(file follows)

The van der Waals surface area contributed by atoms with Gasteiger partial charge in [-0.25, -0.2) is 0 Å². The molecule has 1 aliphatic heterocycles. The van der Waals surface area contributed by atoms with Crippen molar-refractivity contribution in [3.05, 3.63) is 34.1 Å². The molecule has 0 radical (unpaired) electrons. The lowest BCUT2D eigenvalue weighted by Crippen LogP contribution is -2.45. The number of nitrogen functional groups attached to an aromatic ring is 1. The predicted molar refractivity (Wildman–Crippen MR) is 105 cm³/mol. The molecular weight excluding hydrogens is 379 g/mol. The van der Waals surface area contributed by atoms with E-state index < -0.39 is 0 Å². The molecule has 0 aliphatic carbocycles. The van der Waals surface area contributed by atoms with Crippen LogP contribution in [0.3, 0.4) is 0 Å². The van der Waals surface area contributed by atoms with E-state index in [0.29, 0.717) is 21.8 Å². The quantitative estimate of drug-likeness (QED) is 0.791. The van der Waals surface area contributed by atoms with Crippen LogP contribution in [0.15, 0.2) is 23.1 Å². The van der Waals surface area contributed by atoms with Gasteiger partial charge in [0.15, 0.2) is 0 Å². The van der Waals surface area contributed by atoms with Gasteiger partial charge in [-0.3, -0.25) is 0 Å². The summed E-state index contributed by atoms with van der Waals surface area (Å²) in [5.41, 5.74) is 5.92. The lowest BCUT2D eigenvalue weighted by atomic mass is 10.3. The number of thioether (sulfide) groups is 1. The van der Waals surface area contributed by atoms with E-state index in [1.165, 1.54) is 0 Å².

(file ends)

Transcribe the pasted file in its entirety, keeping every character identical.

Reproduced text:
The van der Waals surface area contributed by atoms with Gasteiger partial charge in [-0.25, -0.2) is 0 Å². The molecule has 1 aliphatic heterocycles. The van der Waals surface area contributed by atoms with Crippen molar-refractivity contribution in [3.05, 3.63) is 34.1 Å². The molecule has 0 radical (unpaired) electrons. The lowest BCUT2D eigenvalue weighted by Crippen LogP contribution is -2.45. The number of nitrogen functional groups attached to an aromatic ring is 1. The predicted molar refractivity (Wildman–Crippen MR) is 105 cm³/mol. The molecular weight excluding hydrogens is 379 g/mol. The van der Waals surface area contributed by atoms with E-state index < -0.39 is 0 Å². The molecule has 0 aliphatic carbocycles. The van der Waals surface area contributed by atoms with Crippen LogP contribution in [0.3, 0.4) is 0 Å². The van der Waals surface area contributed by atoms with E-state index in [0.29, 0.717) is 21.8 Å². The quantitative estimate of drug-likeness (QED) is 0.791. The van der Waals surface area contributed by atoms with Crippen LogP contribution in [0.15, 0.2) is 23.1 Å². The van der Waals surface area contributed by atoms with Gasteiger partial charge in [0.15, 0.2) is 0 Å². The van der Waals surface area contributed by atoms with Gasteiger partial charge in [-0.3, -0.25) is 0 Å². The summed E-state index contributed by atoms with van der Waals surface area (Å²) in [5.41, 5.74) is 5.92. The lowest BCUT2D eigenvalue weighted by atomic mass is 10.3. The number of thioether (sulfide) groups is 1. The van der Waals surface area contributed by atoms with E-state index in [1.165, 1.54) is 0 Å².